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"Bates Motel": Season One Blu-ray + Digital UltraViolet Review

Bates Motel: Season One Blu-ray Disc cover art -- click to buy from Amazon.com Bates Motel: Season One (2013)
Show & DVD Details

Developers: Carlton Cuse, Kerry Ehrin, Anthony Cipriano / Executive Producers: Mark Wolper, Roy Lee, John Powers Middleton, Kerry Ehrin, Carlton Cuse

Writers: Kerry Ehrin, Carlton Cuse, Jeff Wadlow, Bill Balas, Anthony Cipriano; Robert Bloch (novel)

Directors: Tucker Gates, Paul Edwards, Johan Renck, David Straiton, SJ Clarkson, Ed Bianchi

Regular Cast: Vera Farmiga (Norma Louise Bates), Freddie Highmore (Norman Bates), Max Thieriot (Dylan Massett), Olivia Cooke (Emma Decody), Nicola Peltz (Bradley Martin)

Recurring Characters: Nestor Carbonell (Sheriff Alex Romero), Mike Vogel (Deputy Zack Shelby), Jere Burns (Jake Abernathy/Joe Fioretti), Ian Tracey (Remo), Keegan Connor Tracy (Miss Watson), Ian Hart (Will Decody), Diana Bang (Jiao), Vincent Gale (Gil), Richard Harmon (Richard Sylmore), Terry Chen (Ethan Chang), Hiro Kanagawa (Dr. Kurata), David Cubitt (Sam Bates), Emmalyn Estrada (Hayden), Jenna Romanin (Jenna), Brittney Wilson (Lissa), Conchita Campbell (Kennedy), Farrah Aviva (Receptionist), Aliyah O'Brien (Regina)

Notable Guest Stars: W. Earl Brown (Keith Summers), Topher Allen (Tweaker), Lara Gilchrist (Rebecca Craig), Ben Cotton (Danny), Alexander Calvert (Ra'uf), Paul Jarrett (Principal Tom Hutchins), Jillian Fargey (Maggie Summers)

Running Time: 434 Minutes (10 episodes) / Rating: Not Rated (TV-14 on air)

1.78:1 Widescreen / 5.1 DTS-HD Master Audio (English) / Subtitles: English for Hearing Impaired
Not Closed Captioned; Extras Subtitled in English
Suggested Retail Price: $49.98 / Blu-ray Release Date: September 17, 2013
Two single-sided, dual-layered discs (BD-50s) / Blue Keepcase in Embossed Cardboard Slipcover
First Season Airdates: March 18, 2013 - May 20, 2013
Also available on DVD ($44.98 SRP), Amazon Instant Video and Amazon Instant Video HD

Buy Bates Motel: Season One from Amazon.com Blu-ray DVD Instant Video Instant Video HD

Alfred Hitchcock made over 50 movies, many of which today are considered sacred works of art. And yet, perhaps the most sacred of them all, Psycho (1960), is also the only one that has inspired continuation and reinterpretation. From the three Hitchcock-less sequels that kept Anthony Perkins occupied through 1990 to Gus Van Sant's ill-advised,
nearly shot-for-shot 1998 remake to last year's behind-the-scenes docudrama Hitchcock, Hollywood can't seem to leave Hitch's biggest hit alone.

A&E's "Bates Motel" is actually the second attempt to set a television series at Psycho's main locale. The first was a 1987 pilot starring Bud Cort, Lori Petty, and Jason Bateman that wasn't picked up by any network and wound up airing as a TV movie on NBC. A&E has already gone further with a 10-episode first season finished and a second on the way.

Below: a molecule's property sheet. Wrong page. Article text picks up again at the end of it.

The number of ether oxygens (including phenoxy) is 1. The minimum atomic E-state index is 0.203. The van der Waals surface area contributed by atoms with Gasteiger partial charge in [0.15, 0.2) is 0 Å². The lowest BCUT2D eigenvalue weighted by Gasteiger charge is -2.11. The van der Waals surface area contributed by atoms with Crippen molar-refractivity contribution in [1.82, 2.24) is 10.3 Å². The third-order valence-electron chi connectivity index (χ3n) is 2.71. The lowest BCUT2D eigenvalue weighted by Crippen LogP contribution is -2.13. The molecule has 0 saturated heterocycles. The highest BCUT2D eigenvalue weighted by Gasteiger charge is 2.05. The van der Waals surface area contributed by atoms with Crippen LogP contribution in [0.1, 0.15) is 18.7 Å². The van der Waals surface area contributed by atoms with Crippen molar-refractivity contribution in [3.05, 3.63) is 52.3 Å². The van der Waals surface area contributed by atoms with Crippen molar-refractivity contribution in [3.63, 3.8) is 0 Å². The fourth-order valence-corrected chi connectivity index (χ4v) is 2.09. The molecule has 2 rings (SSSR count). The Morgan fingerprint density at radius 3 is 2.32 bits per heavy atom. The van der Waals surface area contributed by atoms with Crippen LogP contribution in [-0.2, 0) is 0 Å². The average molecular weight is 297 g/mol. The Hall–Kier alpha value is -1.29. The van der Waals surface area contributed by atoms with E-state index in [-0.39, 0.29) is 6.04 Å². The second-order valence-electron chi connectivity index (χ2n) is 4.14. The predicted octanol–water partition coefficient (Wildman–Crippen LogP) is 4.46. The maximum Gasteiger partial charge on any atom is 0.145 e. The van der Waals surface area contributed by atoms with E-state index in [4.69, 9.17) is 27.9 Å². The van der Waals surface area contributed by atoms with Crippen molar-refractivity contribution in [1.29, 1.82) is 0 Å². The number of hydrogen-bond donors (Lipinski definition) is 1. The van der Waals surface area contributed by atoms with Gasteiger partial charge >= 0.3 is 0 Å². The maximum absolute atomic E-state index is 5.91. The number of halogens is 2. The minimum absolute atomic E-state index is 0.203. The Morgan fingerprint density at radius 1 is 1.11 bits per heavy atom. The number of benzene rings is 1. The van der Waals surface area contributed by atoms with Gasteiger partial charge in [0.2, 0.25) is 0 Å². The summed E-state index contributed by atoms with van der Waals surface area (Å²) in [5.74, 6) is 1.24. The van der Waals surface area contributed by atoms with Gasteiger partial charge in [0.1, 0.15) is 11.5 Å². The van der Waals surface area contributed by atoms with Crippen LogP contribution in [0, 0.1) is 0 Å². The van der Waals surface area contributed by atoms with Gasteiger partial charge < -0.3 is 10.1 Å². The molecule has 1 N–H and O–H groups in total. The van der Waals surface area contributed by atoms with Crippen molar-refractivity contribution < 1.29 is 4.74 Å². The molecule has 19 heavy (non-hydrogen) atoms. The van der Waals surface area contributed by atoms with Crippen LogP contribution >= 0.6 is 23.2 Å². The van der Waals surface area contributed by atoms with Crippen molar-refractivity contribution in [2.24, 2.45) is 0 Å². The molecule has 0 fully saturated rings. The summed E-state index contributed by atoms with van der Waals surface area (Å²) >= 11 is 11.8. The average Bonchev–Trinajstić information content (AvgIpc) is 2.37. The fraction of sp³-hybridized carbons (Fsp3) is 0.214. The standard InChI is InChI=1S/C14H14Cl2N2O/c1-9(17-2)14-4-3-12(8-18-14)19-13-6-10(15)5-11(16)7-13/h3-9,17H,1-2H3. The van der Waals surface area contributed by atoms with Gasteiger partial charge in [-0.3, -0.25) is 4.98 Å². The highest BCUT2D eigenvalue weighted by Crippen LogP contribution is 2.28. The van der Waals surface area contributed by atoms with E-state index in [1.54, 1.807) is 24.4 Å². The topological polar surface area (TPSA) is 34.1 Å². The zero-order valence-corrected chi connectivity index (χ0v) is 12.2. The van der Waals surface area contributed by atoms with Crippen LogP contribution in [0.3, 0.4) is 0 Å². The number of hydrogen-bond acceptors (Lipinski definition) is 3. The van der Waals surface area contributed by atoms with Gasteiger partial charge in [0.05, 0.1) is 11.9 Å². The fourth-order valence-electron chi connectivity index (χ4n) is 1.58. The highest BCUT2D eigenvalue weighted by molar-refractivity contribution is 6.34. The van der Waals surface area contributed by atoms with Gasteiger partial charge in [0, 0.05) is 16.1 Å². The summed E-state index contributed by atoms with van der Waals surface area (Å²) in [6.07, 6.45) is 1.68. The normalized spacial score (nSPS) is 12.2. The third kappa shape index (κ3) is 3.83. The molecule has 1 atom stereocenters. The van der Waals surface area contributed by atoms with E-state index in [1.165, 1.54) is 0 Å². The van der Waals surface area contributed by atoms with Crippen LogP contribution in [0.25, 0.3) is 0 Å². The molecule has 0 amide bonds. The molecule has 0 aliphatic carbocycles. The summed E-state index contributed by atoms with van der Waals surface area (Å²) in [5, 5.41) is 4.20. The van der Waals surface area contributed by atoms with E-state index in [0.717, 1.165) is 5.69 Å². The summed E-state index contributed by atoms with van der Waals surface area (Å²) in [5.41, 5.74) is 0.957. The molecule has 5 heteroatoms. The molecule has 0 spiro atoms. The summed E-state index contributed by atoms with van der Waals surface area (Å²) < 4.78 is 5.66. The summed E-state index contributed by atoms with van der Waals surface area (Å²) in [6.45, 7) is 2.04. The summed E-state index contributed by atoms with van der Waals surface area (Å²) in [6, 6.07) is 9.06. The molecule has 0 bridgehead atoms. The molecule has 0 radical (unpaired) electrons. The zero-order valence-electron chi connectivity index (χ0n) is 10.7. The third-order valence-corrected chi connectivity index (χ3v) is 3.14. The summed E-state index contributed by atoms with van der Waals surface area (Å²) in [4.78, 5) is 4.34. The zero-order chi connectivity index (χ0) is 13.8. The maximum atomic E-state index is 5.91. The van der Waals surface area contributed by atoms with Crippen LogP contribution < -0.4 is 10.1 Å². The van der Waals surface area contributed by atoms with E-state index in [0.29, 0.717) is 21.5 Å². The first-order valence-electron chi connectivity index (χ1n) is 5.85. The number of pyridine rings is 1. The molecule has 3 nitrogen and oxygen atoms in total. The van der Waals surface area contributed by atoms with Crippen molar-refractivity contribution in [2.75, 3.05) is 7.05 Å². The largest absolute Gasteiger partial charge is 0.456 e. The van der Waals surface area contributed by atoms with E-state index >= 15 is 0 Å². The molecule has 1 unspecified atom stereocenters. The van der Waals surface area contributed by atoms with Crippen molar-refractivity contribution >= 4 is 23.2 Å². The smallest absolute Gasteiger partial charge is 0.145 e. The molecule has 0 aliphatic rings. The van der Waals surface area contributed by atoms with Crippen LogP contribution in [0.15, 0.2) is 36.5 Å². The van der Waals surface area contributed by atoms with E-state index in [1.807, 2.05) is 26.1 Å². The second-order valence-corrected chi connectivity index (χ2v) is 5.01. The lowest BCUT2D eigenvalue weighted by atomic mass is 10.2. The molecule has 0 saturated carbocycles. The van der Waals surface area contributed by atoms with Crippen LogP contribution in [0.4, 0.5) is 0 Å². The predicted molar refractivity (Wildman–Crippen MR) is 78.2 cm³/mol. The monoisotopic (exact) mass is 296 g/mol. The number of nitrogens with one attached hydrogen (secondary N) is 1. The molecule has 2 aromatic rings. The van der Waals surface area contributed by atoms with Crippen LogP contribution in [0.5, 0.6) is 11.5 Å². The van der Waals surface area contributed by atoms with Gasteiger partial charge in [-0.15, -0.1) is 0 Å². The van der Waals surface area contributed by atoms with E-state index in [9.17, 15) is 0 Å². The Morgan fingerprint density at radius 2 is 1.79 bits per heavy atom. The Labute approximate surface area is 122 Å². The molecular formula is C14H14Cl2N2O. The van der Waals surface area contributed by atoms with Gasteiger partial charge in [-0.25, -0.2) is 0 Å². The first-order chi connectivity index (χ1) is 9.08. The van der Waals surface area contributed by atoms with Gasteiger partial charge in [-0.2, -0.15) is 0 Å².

Debuting last March, this hour-long drama series relocates its venue from California to Oregon and brings us into the present day to focus on a 17-year-old Norman Bates (Freddie Highmore, Finding Neverland, Charlie and the Chocolate Factory) and his dear mother Norma (Vera Farmiga, Up in the Air, The Departed). Six months after Norma becomes a widow under somewhat suspicious circumstances, the Bates move from Arizona to White Pine Bay, Oregon (which Vancouver stands in for), where on a whim Norma uses some of her husband's insurance payout to purchase the foreclosed, off-highway Seafairer Motel and the nearby Gothic Victorian house that comes with it. She intends for mother and son to reopen the establishment, a plan that seems foolhardy after she learns of plans to construct a new bypass that would push the hotel out of the way for most travelers.

The contemporary setting takes some adjusting to. The presence of drugs, dance clubs, and texting immediately feels wrong, and unexpected because Norman's fashion sensibility is consistently at least thirty years behind the times. The motel is old, as is the notion to fix up such a place in this age of chains. Putting the Bates in 2013 seems like a creative compromise, but one A&E was willing to make as it goes looking for the kind of passionate followings its basic cable brethren have found in recent years. "Bates" is only A&E's second original scripted series and its expectations are clearly higher than those placed on the western crime drama "Longmire."

A&E's "Bates Motel" finds Norma Bates (Vera Farmiga) opening the titular establishment in Oregon with help from her two sons (Freddie Highmore, Max Thieriot).

"Bates" lays a solid foundation with the casting of its two lead roles. Norman Bates is a good character for Freddie Highmore, who at 21 is definitely still dealing with the awkward years that break many a former child actor. By portraying this iconic character, capably adopting an American accent, and only occasionally channeling Perkins, Highmore has revived his visibility and is able to display his acting talents on a regular basis. The gangling Brit seems a perfect fit for a part Oz Perkins might have played twenty years ago.